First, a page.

Wednesday, 20 April 2016

Titus: Initiator, Comforter, Hero

     Titus1 first appears in the biblical record in connection with the Antioch church in the province of Syria. He was included among the “certain others” who accompanied Paul and Barnabas to Jerusalem to address the circumcision controversy in a meeting with the apostles and elders (Acts 15:2; Gal. 2:1). As an uncircumcised Greek, Titus was not compelled to submit to the Jewish rite of circumcision (Gal. 2:3), thus serving as a test case impacting all other Gentile converts (Acts 15:19-29).
     Paul describes Titus as “a true son in [our] common faith” (Tit. 1:4 NKJV), indicative of their close relationship and suggesting that Titus may have been one of his early converts.2 The apostle did not regard him as a subordinate, but as a partner and co-worker (2 Cor. 8:23). Seeing that they labored so closely together during much of Paul’s ministry, it is curious that Titus is unnamed in Luke’s historical record of Acts. It has been suggested that perhaps Luke and Titus were brothers, which, for modesty’s sake, would explain why neither name appears in the Acts narrative.3
     Approximately six years after the Jerusalem conference, Paul was deeply concerned that his recent letter to the Corinthians might have been too harsh and ill received. Until he could travel to Corinth himself, he was anxious to hear about their present spiritual state and how they were reacting to his admonitions. He strongly urged Apollos to make a follow-up visit, but Apollos was “quite unwilling” at the time (1 Cor. 16:12).4 However, Titus, “of his own accord,” took the initiative and ventured into this volatile environment to check on the troubled church and offer his assistance (2 Cor. 7:13-15; 8:17).5
     The original plan, it seems, was for Paul, on his way from Ephesus to Macedonia, to meet with Titus in the coastal city of Troas. But Paul had “no rest in [his] spirit” when he did not find Titus there (2 Cor. 2:12-13).6 Moving on to Macedonia, the two finally reunited, and the distraught apostle was greatly relieved when Titus delivered a positive report (2 Cor. 7:5-15; 8:16-17). Paul was genuinely grateful to the God of all comfort for the encouragement he received (2 Cor. 1:3-4), acknowledging Titus as the instrument through whom God’s comfort was administered (2 Cor. 7:6).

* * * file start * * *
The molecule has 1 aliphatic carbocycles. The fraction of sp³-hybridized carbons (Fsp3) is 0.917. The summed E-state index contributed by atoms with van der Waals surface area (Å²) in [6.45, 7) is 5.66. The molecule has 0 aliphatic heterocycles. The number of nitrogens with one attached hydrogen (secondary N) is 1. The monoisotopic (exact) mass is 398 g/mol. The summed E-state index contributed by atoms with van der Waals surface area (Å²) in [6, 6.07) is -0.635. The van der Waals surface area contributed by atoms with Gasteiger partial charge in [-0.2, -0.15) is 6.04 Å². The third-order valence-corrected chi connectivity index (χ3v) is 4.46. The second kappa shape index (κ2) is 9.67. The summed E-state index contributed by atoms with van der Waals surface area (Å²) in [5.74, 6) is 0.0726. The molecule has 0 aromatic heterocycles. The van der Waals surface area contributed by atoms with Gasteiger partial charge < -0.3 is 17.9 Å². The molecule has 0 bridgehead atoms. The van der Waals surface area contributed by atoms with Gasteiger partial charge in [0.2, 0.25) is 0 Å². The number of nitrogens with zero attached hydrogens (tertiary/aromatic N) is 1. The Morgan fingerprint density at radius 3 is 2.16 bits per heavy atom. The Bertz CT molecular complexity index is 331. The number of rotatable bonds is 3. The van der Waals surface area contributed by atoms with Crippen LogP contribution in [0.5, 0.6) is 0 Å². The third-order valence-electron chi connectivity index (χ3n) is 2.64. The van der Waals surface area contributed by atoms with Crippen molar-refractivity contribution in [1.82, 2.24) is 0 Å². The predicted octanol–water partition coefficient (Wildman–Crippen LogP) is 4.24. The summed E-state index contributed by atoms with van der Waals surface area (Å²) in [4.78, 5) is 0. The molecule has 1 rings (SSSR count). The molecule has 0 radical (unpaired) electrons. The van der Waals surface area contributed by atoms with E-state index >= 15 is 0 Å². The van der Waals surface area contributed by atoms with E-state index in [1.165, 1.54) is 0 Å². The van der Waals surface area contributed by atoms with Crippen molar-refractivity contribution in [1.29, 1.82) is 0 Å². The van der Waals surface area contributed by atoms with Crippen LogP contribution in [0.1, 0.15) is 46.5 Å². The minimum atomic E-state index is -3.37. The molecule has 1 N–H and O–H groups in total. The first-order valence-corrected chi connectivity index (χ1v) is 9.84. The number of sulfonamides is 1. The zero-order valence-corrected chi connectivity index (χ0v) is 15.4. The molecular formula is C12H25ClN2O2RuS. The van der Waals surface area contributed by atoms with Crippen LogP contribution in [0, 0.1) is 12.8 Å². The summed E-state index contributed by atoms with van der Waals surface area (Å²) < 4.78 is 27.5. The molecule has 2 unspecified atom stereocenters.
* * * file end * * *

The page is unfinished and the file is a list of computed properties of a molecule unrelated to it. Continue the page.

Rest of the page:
Titus was then sent back to Corinth with other responsible brothers to deliver the latest letter (from Paul and Timothy) and to help the Corinthians complete their benevolent contribution for the Judean saints (2 Cor. 1:1; 8:6, 16-24; 12:18). Titus was obviously someone in whom Paul had a great deal of confidence. He shared the apostle’s affection for the Corinthian brethren (2 Cor. 7:15; 8:16), having developed a mutual relationship of respect and trust (2 Cor. 7:13; 12:18).
     Years later, after Paul’s release from his first internment at Rome, Titus accompanied him to the island of Crete, where he was left to “set in order the things that are lacking, and appoint elders in every city …” (Tit. 1:4-5). Paul then drafted a letter to him (the NT epistle bearing his name) detailing his weighty responsibilities. Titus was not only charged with the difficult task of helping to establish and organize multiple congregations, he also had to stand against (and equip others to stand against) antagonists and false teachers. Eventually another capable evangelist (Artemas or Tychicus) was to arrive in Crete to relieve Titus of his duties so that he could join Paul again at Nicopolis (Tit. 3:12).7
     During Paul’s second Roman imprisonment, as he anticipated imminent death, Titus was headed to Dalmatia (2 Tim. 4:10), the southern region of the ancient province of Illyricum (modern-day Croatia). Though the purpose of this mission is not stated, he probably went to follow up on Paul’s previous work there (cf. Rom. 15:19). This is the last mention of Titus in the Bible, and the rest of his story is uncertain. According to tradition, he returned to Crete where he spent the rest of his life in ministry until his death at an advanced age.
Lessons from Titus: